Some of the changes in Version 8.0 and associated Unicode technical standards may require modifications in implementations. For more information, see Unicode 8.0 Migration and the migration sections of UTS #10, UTS #39, and UTS #46.
Language Tags and Locale Identifiers for the World Wide Web describes the best practices for identifying or selecting the language of content as well as the the locale preferences used to process or display data values and other information on the Web. It describes how document formats, specifications, and implementations should handle language tags, as well as extensions to language tags that describe the cultural or linguistic preferences referred to in internationalization as a “locale”.
Changes in this update include the following: All references to RFC3066bis were updated to BCP 47 or to RFC5646 or RFC 4647 as appropriate.References to HTML were changed to point to HTML5. Imported and rewrote the text formerly containing in Web Services Internationalization Usage Scenarios defining internationalization, locale, and other important terms. Modified and reorganized the other sections of this document. Moved the Web services materials to an appendix.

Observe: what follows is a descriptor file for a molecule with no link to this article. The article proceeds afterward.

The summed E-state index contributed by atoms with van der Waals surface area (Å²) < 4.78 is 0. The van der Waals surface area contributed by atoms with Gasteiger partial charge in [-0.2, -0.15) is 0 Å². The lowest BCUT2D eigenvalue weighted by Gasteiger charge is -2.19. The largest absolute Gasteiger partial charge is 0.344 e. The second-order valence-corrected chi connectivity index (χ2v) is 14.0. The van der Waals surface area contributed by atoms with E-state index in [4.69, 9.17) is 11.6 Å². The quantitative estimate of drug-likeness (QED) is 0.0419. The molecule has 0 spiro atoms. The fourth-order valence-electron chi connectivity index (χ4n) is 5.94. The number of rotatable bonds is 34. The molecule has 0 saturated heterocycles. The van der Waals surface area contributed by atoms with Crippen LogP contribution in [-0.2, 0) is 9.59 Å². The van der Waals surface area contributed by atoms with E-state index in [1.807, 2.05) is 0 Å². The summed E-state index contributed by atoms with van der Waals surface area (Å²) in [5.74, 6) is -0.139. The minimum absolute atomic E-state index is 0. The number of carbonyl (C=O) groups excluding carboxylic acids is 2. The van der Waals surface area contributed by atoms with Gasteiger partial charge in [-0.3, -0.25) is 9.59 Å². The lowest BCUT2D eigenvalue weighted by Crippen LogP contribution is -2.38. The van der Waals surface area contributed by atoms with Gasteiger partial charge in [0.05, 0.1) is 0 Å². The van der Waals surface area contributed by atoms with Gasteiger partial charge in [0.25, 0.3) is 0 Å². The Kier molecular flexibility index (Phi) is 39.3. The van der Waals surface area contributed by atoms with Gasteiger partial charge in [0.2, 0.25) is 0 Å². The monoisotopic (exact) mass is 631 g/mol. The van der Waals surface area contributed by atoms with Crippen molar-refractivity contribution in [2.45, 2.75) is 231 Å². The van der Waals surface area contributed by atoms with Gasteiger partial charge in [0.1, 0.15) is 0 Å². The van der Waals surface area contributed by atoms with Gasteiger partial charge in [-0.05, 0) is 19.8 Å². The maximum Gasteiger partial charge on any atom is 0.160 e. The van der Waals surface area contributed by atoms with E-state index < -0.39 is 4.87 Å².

See the program. The keynote speaker will be Page Williams, Director of Global Readiness, Trustworthy Computing, Microsoft. She is followed by a strong line up in sessions entitled Developers and Creators, Localizers, Machines, and Users, including speakers from Microsoft, the European Parliament, the UN FAO, Intel, Verisign, and many more. The workshop is made possible with the generous support of the LIDER project.
Participation in the event is free. Please register via the Riga Summit for the Multilingual Digital Single Market site.